You and your friend are walking by a magic store and find a trick coin. You have no clue how biased the coin is, and decide that all possible levels of bias are equally likely.

In order to estimate the level of bias, you toss it 14 times and end up with 10 heads.

Your friend is a compulsive gambler and wants to bet $10 that at least one of the next 2 flips will be tails. Should you take him on?

## Frequentist Probability

The more traditional and simpler approach is to use frequentist probability. You tossed the coin 14 times and got 10 heads. Therefore, the best estimate you have for the coin’s bias is `10/14`

. The odds of the next 2 coin tosses being heads, is simply `10/14 * 10/14`

, which is approximately **51%**. Your friend doesn’t know what he’s talking about, take him on!

## Bayesian Statistics

The more modern approach uses what is known as Bayesian statistics. You consider the universe of all possible coins, representing all different levels of bias. Let’s call this universe `U`

.

Within this universe, you consider the sub-universe of all coins/scenarios that will give you exactly 10 heads when tossed 14 times. Let’s call this `S`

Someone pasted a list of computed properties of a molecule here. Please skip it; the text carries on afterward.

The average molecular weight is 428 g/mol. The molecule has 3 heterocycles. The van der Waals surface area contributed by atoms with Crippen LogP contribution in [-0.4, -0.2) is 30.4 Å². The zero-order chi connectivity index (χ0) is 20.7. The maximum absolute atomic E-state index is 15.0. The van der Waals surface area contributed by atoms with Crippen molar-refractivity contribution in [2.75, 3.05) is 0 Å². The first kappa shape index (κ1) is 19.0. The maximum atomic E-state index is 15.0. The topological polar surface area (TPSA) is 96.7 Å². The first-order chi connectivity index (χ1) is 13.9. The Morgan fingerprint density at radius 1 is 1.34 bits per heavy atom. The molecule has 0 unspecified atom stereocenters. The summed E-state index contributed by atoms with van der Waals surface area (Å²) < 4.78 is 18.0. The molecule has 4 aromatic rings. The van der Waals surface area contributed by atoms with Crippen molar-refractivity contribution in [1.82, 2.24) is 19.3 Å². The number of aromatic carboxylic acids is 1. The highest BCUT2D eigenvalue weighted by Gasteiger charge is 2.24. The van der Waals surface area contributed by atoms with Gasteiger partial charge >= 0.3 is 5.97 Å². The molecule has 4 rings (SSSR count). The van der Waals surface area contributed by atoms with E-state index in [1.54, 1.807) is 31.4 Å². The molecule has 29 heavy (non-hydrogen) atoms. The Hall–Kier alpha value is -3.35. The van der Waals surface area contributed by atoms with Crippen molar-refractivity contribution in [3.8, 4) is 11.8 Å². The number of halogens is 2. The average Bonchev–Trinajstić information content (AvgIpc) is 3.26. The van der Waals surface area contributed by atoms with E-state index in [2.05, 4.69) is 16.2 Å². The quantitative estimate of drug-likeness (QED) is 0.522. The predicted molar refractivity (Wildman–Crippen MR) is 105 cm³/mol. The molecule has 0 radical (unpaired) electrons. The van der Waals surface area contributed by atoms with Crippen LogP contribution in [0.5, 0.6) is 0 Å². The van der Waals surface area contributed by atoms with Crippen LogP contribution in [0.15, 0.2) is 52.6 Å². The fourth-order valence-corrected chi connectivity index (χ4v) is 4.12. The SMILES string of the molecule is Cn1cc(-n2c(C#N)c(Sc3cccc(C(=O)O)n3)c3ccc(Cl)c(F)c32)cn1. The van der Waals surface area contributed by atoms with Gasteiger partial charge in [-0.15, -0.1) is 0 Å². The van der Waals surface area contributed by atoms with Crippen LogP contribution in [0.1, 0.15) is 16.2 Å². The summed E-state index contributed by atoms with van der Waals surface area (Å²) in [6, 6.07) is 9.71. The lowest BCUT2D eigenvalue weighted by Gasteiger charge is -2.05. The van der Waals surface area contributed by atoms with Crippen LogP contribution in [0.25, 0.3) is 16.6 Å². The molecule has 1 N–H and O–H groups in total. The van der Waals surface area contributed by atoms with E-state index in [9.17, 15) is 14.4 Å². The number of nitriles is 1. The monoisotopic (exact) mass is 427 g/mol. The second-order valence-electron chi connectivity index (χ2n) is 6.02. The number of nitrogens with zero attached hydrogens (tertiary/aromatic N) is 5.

. And finally, within this sub-universe, you consider all possible outcomes that will give you 2 heads on the following 2 coin tosses. Let’s call this `W`

. The probability of you winning the bet is now given by `W / S`

.

Turns out the math for the above isn’t nearly as simple as the frequentist approach, but it can certainly be done. And the bayesian answer comes out to **48.5%**. Your friend is smarter than he looks, don’t bet against him!

## An Empirical Test

Well, you have 2 theories giving you diametrically opposed financial advice. Which one should you believe?

Let’s run an empirical experiment to find out. In code.

First, define a Coin class. Whenever an instance is constructed, it is seeded with a fixed and random amount of bias, between 0 and 1. For example, a weight of 0.7 would mean that the coin is 70% likely to show heads, on each flip. We can use Java’s Random.nextDouble() in order to ensure that all levels of bias are equally likely, as per the problem statement. Ie, you’re just as likely to get a coin with a 10% bias, compared to an 80% bias.